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Presto Impossible Is Only The Start

New York
Zankel Hall, Carnegie Hall
10/11/2017 -  
György Ligeti: Etudes, Book III
Leos Janácek: Sonata 1.X.1905, “From the Street”
Sergei Prokofiev: Sonata No. 7, Opus 83
Thomas Adès: Traced Overhead, Opus 15
Robert Schumann: Humoreske in B-flat Major, Opus 20

Luca Buratto (Pianist)

L. Buratto (© Honens.com)

“...an enormously rich emotional range, a dizzyingly tight transitionless juxtaposition of tenderness and brutality, fury and peace
Milan Kundera on Leos Janácek, from Testaments Betrayed

The great novelist’s description could apply, in varying forms, to all the choices of Luca Buratto last night. The young Italian’s selections were iconoclastic, even daring. So, while I had never previously known of the pianis, attending this concert was mandatory.

In a way, Mr. Buratto, still in his 20’s, offered a biography in the program equal to the music. We learned that he loves table tennis, jigsaw puzzles, physics and post-modern American literature. (Good!). And that his great-grandfather studied with Respighi (interesting), but because of Jewish origin, his music was banned by Mussolini. (Tragic) That he was given the Honen Prize Laureate two years ago, amongst countless other prizes (Well deserved)

And that he loves Robert Schumann, which was obvious after his dynamically intense performance of the Schumann Humoreske. Mr. Buratto is a demon on the keys, of course, but hardly took advantage of his fine technique to give an overly incendiary interpretation of the Schumann. The work is rarely played because–like two of the other works on the program–it seems at times to be so impulsive, almost ungainly. Yet in his own way Mr. Buratto overcame these difficulties.

Despite the title, the Humoreske is hardly humorous, and only in the “somewhat pompous” section did he even dare to write irony. Mr Buratto never allowed the pompous march to become satire, nor did he dream away the dreamy measures or allow the charming melodies to become bathos.

Instead, he attempted to bring a cohesion to Schumann’s impulsive creations. That was impossible, of course, since the composer darted from dazzling counterpoint to childish lyrics, from stases which seemed to reflect Beethoven’s late Bagatelles to languid Chopin-like inspirations. What Mr. Buratto possesses, though, is the good taste (almost too good taste, though never prissy) to appreciate each episode for its own worth, allow us to enjoy it and–like tasting from a fine buffet–move on to the next episode.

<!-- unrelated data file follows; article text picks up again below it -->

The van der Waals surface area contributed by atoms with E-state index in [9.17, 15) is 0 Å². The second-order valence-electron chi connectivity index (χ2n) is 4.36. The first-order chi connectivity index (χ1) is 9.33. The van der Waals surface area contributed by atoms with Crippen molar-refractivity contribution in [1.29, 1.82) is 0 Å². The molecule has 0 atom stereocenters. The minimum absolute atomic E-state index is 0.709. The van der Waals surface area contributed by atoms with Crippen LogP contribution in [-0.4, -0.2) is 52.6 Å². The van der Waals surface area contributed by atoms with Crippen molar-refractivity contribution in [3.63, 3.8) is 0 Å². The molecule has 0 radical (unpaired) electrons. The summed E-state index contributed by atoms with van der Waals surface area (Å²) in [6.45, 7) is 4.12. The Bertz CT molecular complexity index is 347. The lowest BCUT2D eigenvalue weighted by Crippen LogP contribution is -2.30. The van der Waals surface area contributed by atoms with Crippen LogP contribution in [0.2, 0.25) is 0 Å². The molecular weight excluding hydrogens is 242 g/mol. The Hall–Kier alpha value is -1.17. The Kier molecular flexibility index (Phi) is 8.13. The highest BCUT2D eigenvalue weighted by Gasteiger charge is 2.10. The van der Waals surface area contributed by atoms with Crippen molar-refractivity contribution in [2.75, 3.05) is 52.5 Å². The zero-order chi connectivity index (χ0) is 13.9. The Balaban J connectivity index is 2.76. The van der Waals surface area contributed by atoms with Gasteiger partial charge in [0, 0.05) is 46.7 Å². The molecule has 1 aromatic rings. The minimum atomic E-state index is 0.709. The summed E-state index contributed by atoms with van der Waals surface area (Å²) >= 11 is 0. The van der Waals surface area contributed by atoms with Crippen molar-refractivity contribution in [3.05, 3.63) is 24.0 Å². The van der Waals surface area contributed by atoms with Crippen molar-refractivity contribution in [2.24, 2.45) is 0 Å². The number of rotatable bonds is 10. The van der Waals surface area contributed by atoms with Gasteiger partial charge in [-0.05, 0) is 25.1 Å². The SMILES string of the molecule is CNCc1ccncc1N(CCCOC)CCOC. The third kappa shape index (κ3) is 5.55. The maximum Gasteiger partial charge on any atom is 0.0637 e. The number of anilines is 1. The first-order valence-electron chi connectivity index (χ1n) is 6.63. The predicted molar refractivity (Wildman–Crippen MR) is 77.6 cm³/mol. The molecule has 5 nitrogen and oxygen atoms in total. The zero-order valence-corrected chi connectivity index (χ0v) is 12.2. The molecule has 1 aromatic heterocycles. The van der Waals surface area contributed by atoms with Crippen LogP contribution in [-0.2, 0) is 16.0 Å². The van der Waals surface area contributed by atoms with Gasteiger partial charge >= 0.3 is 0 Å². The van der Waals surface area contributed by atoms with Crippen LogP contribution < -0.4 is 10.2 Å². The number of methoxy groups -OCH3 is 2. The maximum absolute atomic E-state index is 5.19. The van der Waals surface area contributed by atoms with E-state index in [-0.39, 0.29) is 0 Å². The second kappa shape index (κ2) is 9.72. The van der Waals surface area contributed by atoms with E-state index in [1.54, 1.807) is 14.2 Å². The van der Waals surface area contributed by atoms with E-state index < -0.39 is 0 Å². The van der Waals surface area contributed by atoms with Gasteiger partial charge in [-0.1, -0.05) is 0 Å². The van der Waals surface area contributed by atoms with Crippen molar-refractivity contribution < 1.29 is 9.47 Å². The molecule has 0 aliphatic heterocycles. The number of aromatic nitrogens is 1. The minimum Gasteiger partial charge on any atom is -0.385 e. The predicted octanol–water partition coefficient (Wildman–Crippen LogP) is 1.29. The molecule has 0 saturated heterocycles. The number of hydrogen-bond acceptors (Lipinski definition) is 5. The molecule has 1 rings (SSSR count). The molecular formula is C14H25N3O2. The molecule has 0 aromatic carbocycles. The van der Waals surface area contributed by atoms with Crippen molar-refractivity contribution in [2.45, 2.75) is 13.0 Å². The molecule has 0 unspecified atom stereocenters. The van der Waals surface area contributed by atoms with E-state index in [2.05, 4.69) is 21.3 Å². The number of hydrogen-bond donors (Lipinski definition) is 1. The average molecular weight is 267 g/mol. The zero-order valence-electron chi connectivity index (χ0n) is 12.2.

In his five works spanning three centuries (and without a single brazen audience-pleaser in the lot!), he began with György Ligeti’s four etudes from the Troisieme Livre, starting with the deceptive White on White. And how carefully Mr. Buratto went through the Medieval almost Arvo Pärt-like gentle discords. It was played calmly but underneath was a suspension of breaths.

The next Pour Irina was less clever, but a more interesting set of canons, leading to the headstrong Breathless. No homage to the great film, but another canon which Mr. Buratto bounced up and down the keyboard.

The pianist showed his incredible technique twice. Once in the encore of Debussy’s L’Isle joyeuse. But first in this finale Ligeti study, Canon, which begins with Vivace and continues–with Ligeti’s unshakeable humor–onto Presto impossibile!!!

The Janácek’s “From the Street” Sonata was a staggering contrast. Outside of a few quirky works, this is a composer for whom every note is a serious world in itself. Thus, he needed few notes indeed for his picture of a tragic political incident. Mr. Buratto, one believes, is a man of political understanding, and the work was played with an understanding of the dramatic possibilities. Not “Schumann” drama, but a sense that the themes (or cells parading as themes) could meet, confront each other, depart for other worlds.

Mr. Buratto’s iconoclasm was all too apparent simply in the placing of the Prokofiev Seventh Sonata. Any ordinary pianist would put it right at the end where those madly percussive final notes would bring an audience to its collective feet. Mr. Buratto chose to put the barnburner right in the middle. As if to say, “Yeah, I can handle this fiery stuff fine. But maybe you should use your brain instead of your feet.”

At any rate, this was not great Prokofiev. One has a feeling that the artist is trying to hard to balance his physical wonders with his cerebral taste, and in the Prokofiev, that good taste was dominant.

So finally we came to the work which involved impulse, intellectual power and extreme difficulty. Thomas Adès’ music involves all three, just as his composition, pianism and conducting are never-ending wonders. Typically, Traced Overhead used Greek words for the three movements. Typically, one had to follow each note to discover what was happening. And also typically, the composer–like Schumann and Janácek–would sharply change course from one mood to another.

He started with a quick arpeggio, let it descend, played a series of gorgeous riffs and then worked into his Aetheria, a stratospheric discovery which never made sense logically–like a dream itself–but had its gorgeous measures. Again, without a break, Mr. Adès went into, what I felt and what Mr. Buratto enjoyed most–Chori–three choruses. And in a score I found on YouTube, Mr. Adès had to use four staves for the two-handed work.

Not that one could tell this. Mr. Buratto played the three chorales as if the complexities never existed. Mr. Adès worked them to their utmost, then let loose with measures of pure Chopin (or Rachmaninoff!) before the end.

The composer was in the audience, saluted Mr. Buratto, and, like the rest of us in Zankel Hall, realized we were experiencing an artist who is both illuminating and unafraid.

Harry Rolnick



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